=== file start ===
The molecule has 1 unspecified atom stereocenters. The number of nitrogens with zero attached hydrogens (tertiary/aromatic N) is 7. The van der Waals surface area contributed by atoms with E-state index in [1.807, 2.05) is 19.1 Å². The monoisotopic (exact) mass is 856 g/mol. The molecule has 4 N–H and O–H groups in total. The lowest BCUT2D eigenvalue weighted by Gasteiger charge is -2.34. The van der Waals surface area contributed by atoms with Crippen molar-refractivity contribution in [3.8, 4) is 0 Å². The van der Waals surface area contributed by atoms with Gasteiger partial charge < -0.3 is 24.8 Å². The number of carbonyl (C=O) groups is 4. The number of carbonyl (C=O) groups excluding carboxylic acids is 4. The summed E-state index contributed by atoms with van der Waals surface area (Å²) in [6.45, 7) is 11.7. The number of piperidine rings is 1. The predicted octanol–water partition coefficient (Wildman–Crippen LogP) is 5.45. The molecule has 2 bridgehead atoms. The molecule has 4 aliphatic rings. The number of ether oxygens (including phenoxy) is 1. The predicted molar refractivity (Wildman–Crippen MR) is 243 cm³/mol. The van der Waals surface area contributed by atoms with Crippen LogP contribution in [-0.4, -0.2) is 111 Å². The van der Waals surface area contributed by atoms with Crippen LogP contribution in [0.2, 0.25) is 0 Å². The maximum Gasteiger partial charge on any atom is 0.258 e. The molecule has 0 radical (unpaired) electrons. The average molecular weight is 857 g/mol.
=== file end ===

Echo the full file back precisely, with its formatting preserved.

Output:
The molecule has 1 unspecified atom stereocenters. The number of nitrogens with zero attached hydrogens (tertiary/aromatic N) is 7. The van der Waals surface area contributed by atoms with E-state index in [1.807, 2.05) is 19.1 Å². The monoisotopic (exact) mass is 856 g/mol. The molecule has 4 N–H and O–H groups in total. The lowest BCUT2D eigenvalue weighted by Gasteiger charge is -2.34. The van der Waals surface area contributed by atoms with Crippen molar-refractivity contribution in [3.8, 4) is 0 Å². The van der Waals surface area contributed by atoms with Gasteiger partial charge < -0.3 is 24.8 Å². The number of carbonyl (C=O) groups is 4. The number of carbonyl (C=O) groups excluding carboxylic acids is 4. The summed E-state index contributed by atoms with van der Waals surface area (Å²) in [6.45, 7) is 11.7. The number of piperidine rings is 1. The predicted octanol–water partition coefficient (Wildman–Crippen LogP) is 5.45. The molecule has 2 bridgehead atoms. The molecule has 4 aliphatic rings. The number of ether oxygens (including phenoxy) is 1. The predicted molar refractivity (Wildman–Crippen MR) is 243 cm³/mol. The van der Waals surface area contributed by atoms with Crippen LogP contribution in [-0.4, -0.2) is 111 Å². The van der Waals surface area contributed by atoms with Crippen LogP contribution in [0.2, 0.25) is 0 Å². The maximum Gasteiger partial charge on any atom is 0.258 e. The molecule has 0 radical (unpaired) electrons. The average molecular weight is 857 g/mol.